9. A robust Information Architecture solution will:1. save your company significant monies through increased efficiencies2. while simultaneously giving your organization a greater ROI on its’ Microsoft Technology Investments3. that contributes to a competitive advantage4. by making information “faster” in your organization

  10. Agenda • Understanding Putability and Findability • Outlining the problems with Putability and Findability in most organizations • Understanding how the Managed Metadata Service resolves many of these problems

  11. Agenda • Understanding Putability and Findability • Outlining the problems with Putability and Findability in most organizations • Understanding how the Managed Metadata Service resolves many of these problems

  12. Inefficient ECM Systems • Over 30 billion original documents are created and consumed each year • Cost of documents is estimated to be as much as 15% of annual revenues • 85% of documents are never retrieved • 50% of documents are duplicate in some way • 60% of stored documents are obsolete • For every $1 spent to create the document, $10 are spent to manage it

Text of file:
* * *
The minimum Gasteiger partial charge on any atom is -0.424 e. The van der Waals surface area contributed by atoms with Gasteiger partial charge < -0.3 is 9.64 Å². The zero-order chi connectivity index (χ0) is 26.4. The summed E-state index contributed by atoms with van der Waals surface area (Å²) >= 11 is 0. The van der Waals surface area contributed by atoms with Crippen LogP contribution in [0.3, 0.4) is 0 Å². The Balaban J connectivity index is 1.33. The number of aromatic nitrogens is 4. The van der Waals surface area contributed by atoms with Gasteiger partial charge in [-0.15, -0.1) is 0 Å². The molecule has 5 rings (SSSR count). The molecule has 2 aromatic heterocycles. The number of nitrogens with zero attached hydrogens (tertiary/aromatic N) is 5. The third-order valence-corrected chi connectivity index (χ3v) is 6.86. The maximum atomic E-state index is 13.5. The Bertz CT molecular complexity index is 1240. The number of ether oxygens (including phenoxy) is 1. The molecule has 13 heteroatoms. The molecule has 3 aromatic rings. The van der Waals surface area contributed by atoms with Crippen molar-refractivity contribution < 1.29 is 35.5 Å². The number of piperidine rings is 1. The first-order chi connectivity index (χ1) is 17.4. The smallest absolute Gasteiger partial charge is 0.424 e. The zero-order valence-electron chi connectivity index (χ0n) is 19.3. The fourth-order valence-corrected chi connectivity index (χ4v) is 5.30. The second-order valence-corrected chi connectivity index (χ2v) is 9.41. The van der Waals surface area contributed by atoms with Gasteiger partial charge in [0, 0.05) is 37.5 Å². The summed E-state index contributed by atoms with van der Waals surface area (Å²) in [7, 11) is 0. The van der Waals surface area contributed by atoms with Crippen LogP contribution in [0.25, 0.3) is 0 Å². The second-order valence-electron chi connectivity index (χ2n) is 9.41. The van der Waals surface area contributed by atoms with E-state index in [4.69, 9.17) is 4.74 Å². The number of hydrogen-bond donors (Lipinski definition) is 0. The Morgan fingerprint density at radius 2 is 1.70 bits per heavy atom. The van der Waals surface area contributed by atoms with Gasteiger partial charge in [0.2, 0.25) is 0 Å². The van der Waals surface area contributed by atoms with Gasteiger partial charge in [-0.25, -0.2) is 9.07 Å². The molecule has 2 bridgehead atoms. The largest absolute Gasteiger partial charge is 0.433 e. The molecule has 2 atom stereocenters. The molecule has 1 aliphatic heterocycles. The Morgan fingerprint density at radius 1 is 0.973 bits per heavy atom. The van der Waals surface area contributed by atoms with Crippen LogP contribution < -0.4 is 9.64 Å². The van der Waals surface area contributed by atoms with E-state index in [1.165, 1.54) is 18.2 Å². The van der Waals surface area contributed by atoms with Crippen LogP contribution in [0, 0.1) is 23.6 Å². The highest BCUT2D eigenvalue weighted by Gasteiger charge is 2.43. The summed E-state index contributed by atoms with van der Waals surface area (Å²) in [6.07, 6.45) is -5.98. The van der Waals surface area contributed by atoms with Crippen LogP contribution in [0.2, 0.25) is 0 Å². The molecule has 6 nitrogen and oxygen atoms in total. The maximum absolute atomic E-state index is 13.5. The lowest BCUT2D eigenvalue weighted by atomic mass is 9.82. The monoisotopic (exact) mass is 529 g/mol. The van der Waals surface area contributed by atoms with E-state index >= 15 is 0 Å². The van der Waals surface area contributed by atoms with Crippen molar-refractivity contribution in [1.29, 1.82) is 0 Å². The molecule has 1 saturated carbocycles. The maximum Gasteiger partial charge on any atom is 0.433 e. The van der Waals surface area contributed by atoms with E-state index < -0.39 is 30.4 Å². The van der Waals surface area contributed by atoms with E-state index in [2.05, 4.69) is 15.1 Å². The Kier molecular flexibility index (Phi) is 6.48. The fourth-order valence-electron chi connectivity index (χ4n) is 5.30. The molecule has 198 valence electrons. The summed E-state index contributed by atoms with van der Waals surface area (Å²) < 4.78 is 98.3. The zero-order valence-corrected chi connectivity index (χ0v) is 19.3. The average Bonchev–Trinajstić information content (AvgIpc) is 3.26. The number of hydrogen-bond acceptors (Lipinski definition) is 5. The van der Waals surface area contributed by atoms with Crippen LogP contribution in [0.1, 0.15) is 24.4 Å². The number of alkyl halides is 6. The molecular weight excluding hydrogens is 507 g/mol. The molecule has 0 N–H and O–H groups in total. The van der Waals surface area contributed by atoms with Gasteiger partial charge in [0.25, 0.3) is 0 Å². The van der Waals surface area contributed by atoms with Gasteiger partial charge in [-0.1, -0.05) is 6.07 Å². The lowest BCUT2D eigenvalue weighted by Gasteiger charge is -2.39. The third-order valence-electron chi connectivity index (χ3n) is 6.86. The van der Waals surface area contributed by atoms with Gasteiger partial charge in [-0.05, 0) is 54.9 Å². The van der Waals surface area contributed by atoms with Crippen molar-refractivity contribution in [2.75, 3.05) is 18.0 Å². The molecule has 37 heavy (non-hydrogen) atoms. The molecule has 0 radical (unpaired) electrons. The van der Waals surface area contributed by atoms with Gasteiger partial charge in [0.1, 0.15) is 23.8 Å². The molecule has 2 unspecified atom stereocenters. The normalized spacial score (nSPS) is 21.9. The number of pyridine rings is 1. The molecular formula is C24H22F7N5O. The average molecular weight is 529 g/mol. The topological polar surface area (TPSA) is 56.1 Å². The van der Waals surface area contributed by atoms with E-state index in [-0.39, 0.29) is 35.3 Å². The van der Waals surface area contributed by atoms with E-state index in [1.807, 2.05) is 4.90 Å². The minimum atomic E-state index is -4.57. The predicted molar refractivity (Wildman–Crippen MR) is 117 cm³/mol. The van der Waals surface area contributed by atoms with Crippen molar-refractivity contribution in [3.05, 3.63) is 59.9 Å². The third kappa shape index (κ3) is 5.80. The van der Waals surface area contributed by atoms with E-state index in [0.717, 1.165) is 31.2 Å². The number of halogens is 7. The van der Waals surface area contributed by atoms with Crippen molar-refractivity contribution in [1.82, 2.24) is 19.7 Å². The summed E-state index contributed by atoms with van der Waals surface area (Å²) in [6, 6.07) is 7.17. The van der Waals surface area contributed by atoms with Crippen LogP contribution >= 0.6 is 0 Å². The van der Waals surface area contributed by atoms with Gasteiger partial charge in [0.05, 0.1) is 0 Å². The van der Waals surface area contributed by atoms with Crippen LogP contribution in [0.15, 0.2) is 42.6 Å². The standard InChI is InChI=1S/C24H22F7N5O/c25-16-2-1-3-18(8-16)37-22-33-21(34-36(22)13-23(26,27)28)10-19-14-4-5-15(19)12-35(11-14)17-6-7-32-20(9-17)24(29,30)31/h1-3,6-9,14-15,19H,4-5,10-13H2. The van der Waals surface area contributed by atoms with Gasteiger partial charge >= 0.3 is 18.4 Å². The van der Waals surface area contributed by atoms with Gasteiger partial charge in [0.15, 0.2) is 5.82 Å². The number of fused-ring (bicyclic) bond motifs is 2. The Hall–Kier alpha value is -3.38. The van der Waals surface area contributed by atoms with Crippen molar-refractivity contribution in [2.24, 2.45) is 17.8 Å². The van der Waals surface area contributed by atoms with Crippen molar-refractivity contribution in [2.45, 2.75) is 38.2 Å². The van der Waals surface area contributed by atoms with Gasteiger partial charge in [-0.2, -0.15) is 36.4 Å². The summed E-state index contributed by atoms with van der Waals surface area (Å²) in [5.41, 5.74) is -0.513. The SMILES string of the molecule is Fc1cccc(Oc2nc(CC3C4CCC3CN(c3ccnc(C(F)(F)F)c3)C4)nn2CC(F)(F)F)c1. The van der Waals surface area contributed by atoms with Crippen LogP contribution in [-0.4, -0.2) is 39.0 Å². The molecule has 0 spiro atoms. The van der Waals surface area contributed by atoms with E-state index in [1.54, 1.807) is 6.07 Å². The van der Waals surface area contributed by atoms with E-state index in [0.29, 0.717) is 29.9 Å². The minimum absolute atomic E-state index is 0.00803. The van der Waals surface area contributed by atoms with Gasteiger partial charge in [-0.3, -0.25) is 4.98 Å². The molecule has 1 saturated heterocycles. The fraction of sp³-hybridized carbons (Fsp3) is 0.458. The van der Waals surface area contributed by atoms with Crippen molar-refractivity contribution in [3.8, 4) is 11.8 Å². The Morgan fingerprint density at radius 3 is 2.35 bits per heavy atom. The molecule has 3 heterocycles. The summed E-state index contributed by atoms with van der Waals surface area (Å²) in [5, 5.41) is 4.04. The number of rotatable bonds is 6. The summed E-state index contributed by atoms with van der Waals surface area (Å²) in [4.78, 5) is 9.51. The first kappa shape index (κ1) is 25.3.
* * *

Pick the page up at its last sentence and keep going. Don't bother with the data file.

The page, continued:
13. Excuses for not having ECM • If we need it, we can usually find it… • Just send an email – someone will find it for me • No one will ever sue us • If we do get sued, we’ll find what we need to defend ourselves • We’ve got to pick our battles • $20/file a document, $120/find a misfiled document & $220 to re-produce a lost document • Green/Schmeen • NMP if a document is copied 19 times

  14. Lack of ECM Excuses • Information security isn’t at the top of our list of things to do – I trust my employees • If people want to take home work, that’s a good thing! • ECM is too expensive and there’s little ROI, so why invest in it? • Reality: you’re already paying for a bad ECM – a good ECM will save you money through better efficiencies

  15. Is Findability Understood? • When asked “How well is findability understood in your organization”, the following answers were given: • It is well understood and addressed: 17% • It is vaguely understood: 31% • Not sure how search and findability are different: 30% • No clear understanding of findability at all: 22% • Over half (55%) of organizations today either don’t know what findability is or they are not able to differentiate findability from search technologies • Many believe that if they have a stand-alone search tool, then findability is being adequately addressed